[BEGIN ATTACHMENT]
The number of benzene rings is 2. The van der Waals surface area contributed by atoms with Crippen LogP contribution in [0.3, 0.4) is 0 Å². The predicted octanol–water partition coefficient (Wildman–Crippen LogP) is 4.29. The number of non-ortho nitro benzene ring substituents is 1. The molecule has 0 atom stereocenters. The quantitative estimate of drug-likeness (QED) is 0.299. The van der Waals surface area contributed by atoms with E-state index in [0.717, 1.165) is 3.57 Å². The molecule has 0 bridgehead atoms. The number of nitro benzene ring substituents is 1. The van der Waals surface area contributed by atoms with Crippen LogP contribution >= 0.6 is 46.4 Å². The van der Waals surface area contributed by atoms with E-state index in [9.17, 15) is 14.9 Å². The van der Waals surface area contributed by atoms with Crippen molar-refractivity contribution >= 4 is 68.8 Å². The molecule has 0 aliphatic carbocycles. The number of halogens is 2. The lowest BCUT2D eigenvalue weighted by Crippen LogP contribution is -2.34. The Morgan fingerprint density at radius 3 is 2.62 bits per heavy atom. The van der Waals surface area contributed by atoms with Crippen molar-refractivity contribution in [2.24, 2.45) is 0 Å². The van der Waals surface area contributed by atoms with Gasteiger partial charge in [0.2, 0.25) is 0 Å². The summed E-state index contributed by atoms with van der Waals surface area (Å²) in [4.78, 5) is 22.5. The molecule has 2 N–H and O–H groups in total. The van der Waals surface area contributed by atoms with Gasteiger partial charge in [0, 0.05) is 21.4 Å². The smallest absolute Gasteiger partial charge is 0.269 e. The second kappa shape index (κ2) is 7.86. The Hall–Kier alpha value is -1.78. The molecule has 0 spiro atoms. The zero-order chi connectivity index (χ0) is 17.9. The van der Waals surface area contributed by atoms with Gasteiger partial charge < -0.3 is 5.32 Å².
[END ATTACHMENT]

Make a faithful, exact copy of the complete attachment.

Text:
The number of benzene rings is 2. The van der Waals surface area contributed by atoms with Crippen LogP contribution in [0.3, 0.4) is 0 Å². The predicted octanol–water partition coefficient (Wildman–Crippen LogP) is 4.29. The number of non-ortho nitro benzene ring substituents is 1. The molecule has 0 atom stereocenters. The quantitative estimate of drug-likeness (QED) is 0.299. The van der Waals surface area contributed by atoms with E-state index in [0.717, 1.165) is 3.57 Å². The molecule has 0 bridgehead atoms. The number of nitro benzene ring substituents is 1. The van der Waals surface area contributed by atoms with Crippen LogP contribution >= 0.6 is 46.4 Å². The van der Waals surface area contributed by atoms with E-state index in [9.17, 15) is 14.9 Å². The van der Waals surface area contributed by atoms with Crippen molar-refractivity contribution >= 4 is 68.8 Å². The molecule has 0 aliphatic carbocycles. The number of halogens is 2. The lowest BCUT2D eigenvalue weighted by Crippen LogP contribution is -2.34. The Morgan fingerprint density at radius 3 is 2.62 bits per heavy atom. The van der Waals surface area contributed by atoms with Crippen molar-refractivity contribution in [2.24, 2.45) is 0 Å². The van der Waals surface area contributed by atoms with Gasteiger partial charge in [0.2, 0.25) is 0 Å². The summed E-state index contributed by atoms with van der Waals surface area (Å²) in [4.78, 5) is 22.5. The molecule has 2 N–H and O–H groups in total. The van der Waals surface area contributed by atoms with Gasteiger partial charge in [0, 0.05) is 21.4 Å². The smallest absolute Gasteiger partial charge is 0.269 e. The second kappa shape index (κ2) is 7.86. The Hall–Kier alpha value is -1.78. The molecule has 0 spiro atoms. The zero-order chi connectivity index (χ0) is 17.9. The van der Waals surface area contributed by atoms with Gasteiger partial charge < -0.3 is 5.32 Å².